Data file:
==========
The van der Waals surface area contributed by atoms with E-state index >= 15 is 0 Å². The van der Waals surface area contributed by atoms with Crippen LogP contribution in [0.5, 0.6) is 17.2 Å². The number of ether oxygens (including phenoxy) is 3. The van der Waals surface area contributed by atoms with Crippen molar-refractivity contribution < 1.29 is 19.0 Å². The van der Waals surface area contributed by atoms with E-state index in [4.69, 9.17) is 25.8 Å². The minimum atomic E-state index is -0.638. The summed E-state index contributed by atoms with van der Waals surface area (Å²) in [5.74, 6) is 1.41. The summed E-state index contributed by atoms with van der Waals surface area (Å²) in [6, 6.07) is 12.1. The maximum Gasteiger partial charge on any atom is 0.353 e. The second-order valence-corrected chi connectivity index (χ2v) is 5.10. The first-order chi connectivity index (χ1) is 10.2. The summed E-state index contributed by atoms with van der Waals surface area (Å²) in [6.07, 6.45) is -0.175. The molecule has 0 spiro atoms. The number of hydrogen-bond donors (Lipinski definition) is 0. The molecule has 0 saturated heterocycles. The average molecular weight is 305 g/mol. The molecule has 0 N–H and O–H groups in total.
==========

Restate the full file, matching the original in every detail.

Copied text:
The van der Waals surface area contributed by atoms with E-state index >= 15 is 0 Å². The van der Waals surface area contributed by atoms with Crippen LogP contribution in [0.5, 0.6) is 17.2 Å². The number of ether oxygens (including phenoxy) is 3. The van der Waals surface area contributed by atoms with Crippen molar-refractivity contribution < 1.29 is 19.0 Å². The van der Waals surface area contributed by atoms with E-state index in [4.69, 9.17) is 25.8 Å². The minimum atomic E-state index is -0.638. The summed E-state index contributed by atoms with van der Waals surface area (Å²) in [5.74, 6) is 1.41. The summed E-state index contributed by atoms with van der Waals surface area (Å²) in [6, 6.07) is 12.1. The maximum Gasteiger partial charge on any atom is 0.353 e. The second-order valence-corrected chi connectivity index (χ2v) is 5.10. The first-order chi connectivity index (χ1) is 10.2. The summed E-state index contributed by atoms with van der Waals surface area (Å²) in [6.07, 6.45) is -0.175. The molecule has 0 spiro atoms. The number of hydrogen-bond donors (Lipinski definition) is 0. The molecule has 0 saturated heterocycles. The average molecular weight is 305 g/mol. The molecule has 0 N–H and O–H groups in total.